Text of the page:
Wednesday 24 December 2014

George Dyson - Paul Spicer attempts to get beneath the brusque Yorkshire exterior

Sir George Dyson: His Life and Music - Paul Spicer - Boydell Press
Paul Spicer Sir George Dyson: His Life and Music; The Boydell Press
Reviewed by Robert Hugill on Dec 23 2014
Star rating: 4.0

Important biography of a neglected 20th century composer and theorist

Sir George Dyson
Sir George Dyson
Sir George Dyson's life-story could read as a prime example of a working-class Yorkshire boy made good. Born in Halifax, son of a foreman blacksmith, he won a scholarship to the Royal College of Music and became a noted composer, broadcaster and distinguished administrator. Principal of the Royal College of Music at a tricky time in its career, he worked with the Carnegie Trust and helped found the National Federation of Music Societies.

If, 30 years ago, you had mentioned Dyson you would have been lucky if someone remembered Isobel Baillie's recording of the Wife of Bath's aria from The Canterbury Pilgrims (see below after the break a sample), though ex-RCM students might comment on his sales from the RCM collections and re-organising of the ladies lavatories.

Dyson's major works have now appeared on disc and we can appreciate his English, yet distinctive voice. A conservative composer, but an open musical thinker; in print and in lectures he made an important contribution to the dialogue with contemporary music.

Quite how remarkable he was comes over in this comprehensive new biography from Paul Spicer. Sir George Dyson, His Life and Music (Boydell Press) is indeed a very thorough book combining Dyson's life, with much contemporary background plus analysis of Dyson's works threaded through the narrative.

Spicer clearly has a great empathy for Dyson's music, but also a sympathy for Dyson himself. Dyson came over as a brusque Yorkshireman (he never lost his accent) and was rarely emotional, but through Spicer's narrative you sense a more complex being. Dyson was born near Halifax in 1883, and though of my grandfather's generation his character was a type I very much recognised from my own family in North Lincolnshire. Dyson's peculiar combination of brusqueness with a clearly intense inner life and his highly practical sense (he could strip down a car and wrote a hand-grenade manual during the First World War) reminded me of men on my own family. Perhaps it was a particularly Northern trait.

But the problem with such a character is that the inner life is only revealed in the music. Dyson's words do not always tell us quite what was going on. He was clearly a great thinker, and his writings on contemporary music are quite remarkable, showing an willingness to be open to thinking about modernism even if he was not temperamentally inclined to follow it in his own music. Spicer rightly devotes a lot of space to these writings, but here as elsewhere we do not get much glimpse of Dyson the artistic man's inner life.

Similarly, Dyson's New Year addresses to the students of the Royal College give us some delightful hints as to the character of the man. Dyson was principal at a difficult time, having to cope with the effects (both physical and economic) of the First World War. He was clearly a man who relished the the sheer logistical challenges that such a position gave him, but his concerns seem to be purely practical rather than artistic.

Spicer very much has to rely on background detail and an almost forensic comprehensiveness. After a while I found this a little wearing; everyone and everything gets a full background. There are two whole pages devoted to introducing the Carnegie Trust. But Spicer also takes a somewhat thematic view of Dyson's varied activities, so that for instance his work with the Carnegie Trust which involved him for a lot of his later life, is all compressed into one short chapter and there are just two pages covering Dyson's involvement with founding the National Federation of Music Societies,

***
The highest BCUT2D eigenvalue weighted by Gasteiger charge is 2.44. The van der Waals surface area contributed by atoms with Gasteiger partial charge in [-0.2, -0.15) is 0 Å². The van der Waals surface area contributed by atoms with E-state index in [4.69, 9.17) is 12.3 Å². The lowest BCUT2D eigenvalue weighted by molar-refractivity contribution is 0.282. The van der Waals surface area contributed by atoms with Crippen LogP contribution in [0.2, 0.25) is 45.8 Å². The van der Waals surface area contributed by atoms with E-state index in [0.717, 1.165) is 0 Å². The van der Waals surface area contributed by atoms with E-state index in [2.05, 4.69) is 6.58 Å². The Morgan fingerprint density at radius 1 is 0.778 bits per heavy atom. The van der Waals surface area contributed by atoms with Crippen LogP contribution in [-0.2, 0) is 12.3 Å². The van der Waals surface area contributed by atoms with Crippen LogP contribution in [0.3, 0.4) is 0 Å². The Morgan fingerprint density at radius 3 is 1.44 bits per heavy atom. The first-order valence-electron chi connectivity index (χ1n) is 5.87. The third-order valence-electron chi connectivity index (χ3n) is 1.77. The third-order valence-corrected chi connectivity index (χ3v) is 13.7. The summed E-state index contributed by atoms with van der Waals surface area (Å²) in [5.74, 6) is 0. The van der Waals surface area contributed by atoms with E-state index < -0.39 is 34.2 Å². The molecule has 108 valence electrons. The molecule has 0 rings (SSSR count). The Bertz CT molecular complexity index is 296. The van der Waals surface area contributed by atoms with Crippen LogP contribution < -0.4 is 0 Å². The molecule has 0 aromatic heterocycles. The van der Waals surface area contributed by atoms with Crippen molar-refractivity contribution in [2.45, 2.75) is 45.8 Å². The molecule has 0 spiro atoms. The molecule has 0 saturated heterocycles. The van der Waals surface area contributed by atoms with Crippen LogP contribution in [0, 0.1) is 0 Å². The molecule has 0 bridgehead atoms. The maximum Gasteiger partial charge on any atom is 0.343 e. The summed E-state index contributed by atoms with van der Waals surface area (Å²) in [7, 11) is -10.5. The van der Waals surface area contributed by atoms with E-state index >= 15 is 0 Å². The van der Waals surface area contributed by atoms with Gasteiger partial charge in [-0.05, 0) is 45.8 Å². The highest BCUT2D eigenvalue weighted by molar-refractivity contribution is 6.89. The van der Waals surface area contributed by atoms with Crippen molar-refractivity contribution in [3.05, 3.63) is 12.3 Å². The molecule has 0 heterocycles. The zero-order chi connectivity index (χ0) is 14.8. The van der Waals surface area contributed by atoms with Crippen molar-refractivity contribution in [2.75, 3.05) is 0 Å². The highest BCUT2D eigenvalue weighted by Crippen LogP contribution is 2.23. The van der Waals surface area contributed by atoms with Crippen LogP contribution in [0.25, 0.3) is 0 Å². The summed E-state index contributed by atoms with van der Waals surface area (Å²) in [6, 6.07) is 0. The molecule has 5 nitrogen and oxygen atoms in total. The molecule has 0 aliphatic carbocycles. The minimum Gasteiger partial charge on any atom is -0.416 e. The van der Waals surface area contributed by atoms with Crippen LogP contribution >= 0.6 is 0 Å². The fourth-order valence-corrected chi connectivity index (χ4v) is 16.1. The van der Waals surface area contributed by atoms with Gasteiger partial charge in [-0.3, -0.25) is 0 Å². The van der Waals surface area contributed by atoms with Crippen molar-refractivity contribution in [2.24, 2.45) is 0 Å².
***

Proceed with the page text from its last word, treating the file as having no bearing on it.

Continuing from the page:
One revealing and highly amusing episode was when the student Dyson got involved in the circle of the notorious Oscar Browning (notorious for being flamboyantly homosexual and having a taste for young undergraduates), thanks to Stanford's suggestion that his pupil study Greek with Browning to widen his education. Browning took quite a shine to young Dyson, and Dyson's dawning realisation of what this meant can be tracked in the surviving letters.

Dyson studied with Stanford at the Royal College of Music and was the recipient of a Mendelssohn Scholarship. Though Spicer does his best here with surviving material, it would be lovely to know a little more about the effect the seductive south had on Dyson. He clearly loved it, and something of the warmth comes to suffuse his music.

Spicer is clearly highly in sympathy with Dyson's music and covers it all. The major compositions all get sections describing them and analysing them. I did wonder whether this degree of musicological detail was helpful in a book which has potential to have a wider audience. Spicer does bring out the works importance and his own regard for them.

Overall, the book is simply a little too comprehensive, resulting in an admirable but not always a lively read. But it certainly enables us to learn more of this fascinating man.

There are a number of highly useful Appendixes, including a list of Dyson's works, a list of texts he set (helpful in giving us an indication of the breadth of his reading), a list of the performances of The Canterbury Pilgrims that Dyson conducted, plus bibliography and discography. There are copious illustrations, 38 in all plus 17 in the text.
Update: A correspondent has pointed out that I managed to get the RAM and RCM confused! Apologies, all sorted.

Paul Spicer - Sir George Dyson: His Life and Music (450 pages)
The Boydell Press, 2014
ISBN 978 1 84383 903 3

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